To be fluid in thought, gender and purpose is being one in the universe. It’s possibly not unlike the anti-hero who has LOVE tattooed on one fist and HATE on the other. Though I generally believe in the transference of anything and everything, ultimately, to kindness. The Dalai Lama, a good dude, says his only religion is the religion of kindness. Words to live by.

A similar question, but in regard to your writing: is there a sharp division between your poems and your song lyrics? Do any of your poems end up as songs, and the other way round, or do you know from the start which one will be which?

I go to a sheath of poems when needing a song lyric, at times. When writing a song structure, I will sometimes let the words come at the moment. Eva writes beautiful words, and she has shared them with me – many have appeared on the last few records released.

In the US, you used to run Flowers & Cream Press [its archival website is still active:]; you also co-run Ecstatic Peace Library. What are the challenges of an indie publisher today? What are your publishing plans for the near future?

Flowers & Cream ceased operation after I relocated to London. It was a small press I ran with a poet [Elaine Kahn] in the US for a few years. The social media of it exists for poetry postings now and then. Ecstatic Peace Library is an ongoing publishing enterprise that Eva and I run together. We recently published books by David Toop [Flutter Echo: Living Within Sound], the late Adrian Henri [I Want Everything to Happen] and Necrobutcher of the band Mayhem.

Your interests include counterculture, the punk scene, black metal. Do you think growing up Catholic informed your rebellious, subversive attitude, and your aesthetic and political choices and interests?

I was hardly a devout Catholic, though on my mother’s side of the family it was always about falling into the traditional ways of catechism. But religion didn’t overrule our daily lives as a family. My father, decidedly non-religious for most of his life, became very interested in Catholicism in his forties, and became far more devout than any of us before he passed away. I think, if anything, Catholic ideology protected me from running amok into consequence as a youth where depravity beckoned with its salacious signalling.

I imagine COVID-19 was a heavy blow to the musical community. How you are coping these days, as an artist, a touring musician, not just economically but also mentally, as a human being?

Touring is my work and work has been put on hold, which is worrying. I enjoy focusing on work that necessitates staying in one place, so that has been a good thing.

Did being part of the American indie underground scene in the 1980s and surviving the Reagan presidency prepare you for what is happening now – the Trump presidency, Brexit, the rise of the far right? What can artists do in such politically challenging times?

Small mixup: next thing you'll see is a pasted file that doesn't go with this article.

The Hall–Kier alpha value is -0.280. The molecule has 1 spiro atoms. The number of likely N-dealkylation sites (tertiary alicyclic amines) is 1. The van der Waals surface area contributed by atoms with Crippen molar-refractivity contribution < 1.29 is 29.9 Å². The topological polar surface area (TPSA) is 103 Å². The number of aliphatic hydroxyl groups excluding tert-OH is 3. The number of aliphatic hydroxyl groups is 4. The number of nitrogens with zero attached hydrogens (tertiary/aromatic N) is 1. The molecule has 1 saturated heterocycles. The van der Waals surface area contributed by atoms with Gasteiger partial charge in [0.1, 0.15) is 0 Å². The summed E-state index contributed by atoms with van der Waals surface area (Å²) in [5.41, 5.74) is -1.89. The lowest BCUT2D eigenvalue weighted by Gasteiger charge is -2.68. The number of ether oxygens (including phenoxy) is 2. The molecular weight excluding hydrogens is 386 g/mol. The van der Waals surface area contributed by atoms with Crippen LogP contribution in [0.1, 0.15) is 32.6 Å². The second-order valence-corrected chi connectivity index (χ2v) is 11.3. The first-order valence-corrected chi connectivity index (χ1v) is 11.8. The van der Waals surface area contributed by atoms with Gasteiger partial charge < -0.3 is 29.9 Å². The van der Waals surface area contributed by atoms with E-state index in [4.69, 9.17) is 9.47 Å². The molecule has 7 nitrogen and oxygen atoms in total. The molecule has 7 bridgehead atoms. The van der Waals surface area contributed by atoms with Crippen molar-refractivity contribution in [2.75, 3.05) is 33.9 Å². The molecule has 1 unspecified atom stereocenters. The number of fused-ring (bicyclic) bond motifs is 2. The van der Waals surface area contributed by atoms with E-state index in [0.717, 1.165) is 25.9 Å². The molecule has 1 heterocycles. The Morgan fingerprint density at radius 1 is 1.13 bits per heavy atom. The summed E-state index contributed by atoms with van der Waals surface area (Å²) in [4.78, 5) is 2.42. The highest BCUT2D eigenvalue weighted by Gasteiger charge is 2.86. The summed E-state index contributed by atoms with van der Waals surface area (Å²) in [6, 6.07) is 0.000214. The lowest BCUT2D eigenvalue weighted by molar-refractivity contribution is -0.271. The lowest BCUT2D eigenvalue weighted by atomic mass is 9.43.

It leads me to believe that we can move past the distressing immorality of false leadership and rise above for a while. We always, always have to fight and push against those who seek to empower and oppress others for the good of their own agendas of greed.

While were talking about the 1980s, how do you remember Madonna from her early days?

She was a girl my age in the neighbourhood who went to the same clubs and, for a hot minute, dated my best friend at the time. We only ever exchanged a few words. I was astounded by her celebrity when it happened, it seemed surreal. A few people from our underground scene achieved huge commercial success, but only a few. Her, Basquiat, Keith Haring are the first three I can think of. Maybe the Beastie Boys – they were younger, but soon after.

Youve just released “Hashish”, a song from your upcoming album By the Fire. What is the records overall mood?

One of pleasure as a political power against the displeasure of fools who endanger our planet. We need to work and sing to raise awareness of the one thing that gives us life – our planet and its climate.

Parts of this interview have been edited and condensed for clarity and brevity.


Thurston Moore:

Most famous as one of the founding members (along with Kim Gordon and Steve Shelley) of the indie underground powerhouse Sonic Youth (1981–2011). Later, he played in bands including Thurston Moore Group, Chelsea Light Moving and the black metal supergroup Twilight. Moore has collaborated with numerous avant-garde, noise and free jazz musicians, such as Glenn Branca, Yoko Ono, John Zorn, Merzbow, Mats Gustafson and Derek Bailey. His other musical ventures include a tongue-in-cheek tribute to Madonna and the 1980s, recorded with Sonic Youth musicians and Mike Watt under the moniker Ciccone Youth, and an EP of Boris Vian covers. In 2019, he put out an instrumental album, Spirit Counsel. His latest record, By the Fire, is due out on 25th September 2020. Two singles from it are already available: “Hashish” and “Cantaloupe”.

Thurston Moore is also a poet (Stereo Sanctity: Lyrics & Poetry, 2015), an editor and a publisher. Ecstatic Peace Library, which he runs with Eva Prinz, recently issued Adrian Henri’s I Want Everything to Happen, Ripped & Torn: The UK’s Loudest Punk Fanzine, with an introduction by Moore, and Jørn “Necrobutcher” Stubberud’s Death Archives: Mayhem 1984-94. Moore resides in London, UK.


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Adam Zdrodowski

was born in 1979. He is a poet, translator, critic. He has translated authors such as Grzegorz Wróblewski (“A Marzipan Factory”, Otoliths, 2010), William S. Burroughs, Gertrude Stein and Mark Ford. His most recent collection of poems was published in May 2019 by Convivo.